Risperidone is a medication that has to build up in your system. I'm not aware of 3x/day dosing. psychiatrists here will sometimes split dose to reduce some of the side-effects (light-headedness, for example, is worse at higher doses but splitting the dose seems to reduce impact).

    This caught my attention, though:
    His dxes are ADHD, Generalized Anxiety Disorder (GAD) and ODD?
    Take that ODD and stuff it somewhere else, because... chances of there being something ELSE going on is sky high.
    been there done that.
    After-school melt-downs? been there done that too.
    They almost stuck the ODD label on my difficult child too, but... we fought back.

    Multiple additional dxes.
    And that is NOT unusual.

    ADHD can stand alone as a diagnosis. I have a child like that.
    More often, it will either be a case of ADHD plus other stuff, OR it will be something else entirely (Aspie, Autism Spectrum Disorders (ASD), Bi-polar...)

    Who gave the dxes, and what kind of testing was done?
    Has he ever had a comprehensive evaluation?
    Occupational Therapist (OT) evaluation?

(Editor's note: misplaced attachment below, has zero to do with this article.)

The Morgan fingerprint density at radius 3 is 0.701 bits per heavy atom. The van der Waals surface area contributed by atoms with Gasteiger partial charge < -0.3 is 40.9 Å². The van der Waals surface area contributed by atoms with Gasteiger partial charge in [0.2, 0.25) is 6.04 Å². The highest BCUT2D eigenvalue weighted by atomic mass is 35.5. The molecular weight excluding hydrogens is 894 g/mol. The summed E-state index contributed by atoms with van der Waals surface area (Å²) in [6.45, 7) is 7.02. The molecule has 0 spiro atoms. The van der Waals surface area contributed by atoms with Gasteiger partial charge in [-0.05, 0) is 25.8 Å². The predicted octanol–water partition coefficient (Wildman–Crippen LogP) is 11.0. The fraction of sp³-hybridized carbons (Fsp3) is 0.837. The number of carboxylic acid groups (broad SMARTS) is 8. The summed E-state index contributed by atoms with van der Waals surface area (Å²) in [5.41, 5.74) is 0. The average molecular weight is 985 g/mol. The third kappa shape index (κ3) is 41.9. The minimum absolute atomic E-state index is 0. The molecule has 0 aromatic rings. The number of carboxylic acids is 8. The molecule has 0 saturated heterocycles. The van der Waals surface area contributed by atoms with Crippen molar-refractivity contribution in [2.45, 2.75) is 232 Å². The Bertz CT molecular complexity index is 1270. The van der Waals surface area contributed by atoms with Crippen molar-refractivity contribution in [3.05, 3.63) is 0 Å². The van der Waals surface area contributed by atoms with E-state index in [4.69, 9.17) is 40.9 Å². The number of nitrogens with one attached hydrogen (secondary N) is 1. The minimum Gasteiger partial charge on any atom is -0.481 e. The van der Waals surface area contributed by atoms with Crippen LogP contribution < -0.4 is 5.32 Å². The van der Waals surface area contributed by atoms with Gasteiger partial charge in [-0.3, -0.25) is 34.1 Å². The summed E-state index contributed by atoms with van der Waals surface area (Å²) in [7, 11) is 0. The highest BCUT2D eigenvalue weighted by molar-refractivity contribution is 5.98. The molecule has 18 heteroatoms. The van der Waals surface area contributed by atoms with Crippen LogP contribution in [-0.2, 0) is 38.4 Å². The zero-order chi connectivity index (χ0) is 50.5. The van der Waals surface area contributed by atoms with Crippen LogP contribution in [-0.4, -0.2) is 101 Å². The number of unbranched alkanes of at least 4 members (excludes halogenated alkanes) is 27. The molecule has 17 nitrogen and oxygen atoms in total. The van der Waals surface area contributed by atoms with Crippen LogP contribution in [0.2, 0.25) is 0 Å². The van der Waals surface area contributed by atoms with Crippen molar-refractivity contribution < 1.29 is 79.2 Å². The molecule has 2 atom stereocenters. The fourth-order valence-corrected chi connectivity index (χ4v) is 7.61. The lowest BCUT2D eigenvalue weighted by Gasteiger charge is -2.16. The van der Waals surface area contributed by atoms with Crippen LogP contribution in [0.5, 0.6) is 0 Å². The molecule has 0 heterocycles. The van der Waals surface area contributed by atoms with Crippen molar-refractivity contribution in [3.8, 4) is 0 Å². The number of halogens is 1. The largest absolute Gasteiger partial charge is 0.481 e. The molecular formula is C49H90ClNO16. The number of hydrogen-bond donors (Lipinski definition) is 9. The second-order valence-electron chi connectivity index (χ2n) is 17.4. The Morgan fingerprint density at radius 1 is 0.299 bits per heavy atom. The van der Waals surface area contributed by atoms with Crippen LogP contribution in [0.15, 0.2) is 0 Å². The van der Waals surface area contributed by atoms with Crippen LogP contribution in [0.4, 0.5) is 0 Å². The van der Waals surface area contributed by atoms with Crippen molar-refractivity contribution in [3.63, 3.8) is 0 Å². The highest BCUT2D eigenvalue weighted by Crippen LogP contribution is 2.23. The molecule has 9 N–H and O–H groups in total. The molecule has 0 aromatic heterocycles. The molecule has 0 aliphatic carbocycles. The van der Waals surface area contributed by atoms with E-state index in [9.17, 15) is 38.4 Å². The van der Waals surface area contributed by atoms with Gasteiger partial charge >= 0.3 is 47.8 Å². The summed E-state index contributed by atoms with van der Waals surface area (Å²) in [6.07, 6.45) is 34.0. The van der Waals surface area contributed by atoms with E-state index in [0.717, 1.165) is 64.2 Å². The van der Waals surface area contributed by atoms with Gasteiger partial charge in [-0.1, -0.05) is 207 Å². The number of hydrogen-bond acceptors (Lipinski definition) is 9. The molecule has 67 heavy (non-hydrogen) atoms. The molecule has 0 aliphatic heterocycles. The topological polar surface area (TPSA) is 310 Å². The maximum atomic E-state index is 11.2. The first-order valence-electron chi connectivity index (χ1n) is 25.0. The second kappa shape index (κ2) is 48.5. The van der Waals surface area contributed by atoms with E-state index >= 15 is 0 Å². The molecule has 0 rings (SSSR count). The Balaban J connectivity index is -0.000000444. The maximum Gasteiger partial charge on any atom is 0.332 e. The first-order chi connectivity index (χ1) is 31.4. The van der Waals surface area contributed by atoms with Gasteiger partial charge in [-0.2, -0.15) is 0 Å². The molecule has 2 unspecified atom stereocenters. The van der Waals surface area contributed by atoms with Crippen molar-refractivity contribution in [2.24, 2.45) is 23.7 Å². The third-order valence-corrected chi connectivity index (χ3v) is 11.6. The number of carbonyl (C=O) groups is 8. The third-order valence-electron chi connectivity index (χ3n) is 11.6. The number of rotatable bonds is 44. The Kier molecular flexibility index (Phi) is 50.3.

4. buddy

    buddy New Member

    I'm with Terry ....this weekend maybe try earlier? Still not exactly the same with school pressure but????
  5. IT1967

    IT1967 Member

    Over the weekends, I have been spreading out the dosing much more evenly (AM, lunch, bed) - always do that with-difficult child 1 as well. I will have to pay close attention this weekend to see how he does. Last weekend was the first weekend we started the higher dose, so I can't use that weekend as a comparison. My difficult child 1 has had more testing done than difficult child 2, and truthfully, I think difficult child 1's issues are worse than difficult child 2. difficult child 1 had the IQ testing which revealed she's gifted, but I actually think difficult child 2 is even more intelligent. Especially in math. I just heard back from his teacher - I emailed asking how the week went, and teacher said he had a fantastic week, so maybe confirming again the dosing timing. I'm glad to hear that school is going better for him. Maybe he's just keeping it together so hard at school, he just falls apart afterward. He does seem to settle down more after these after school blow-ups.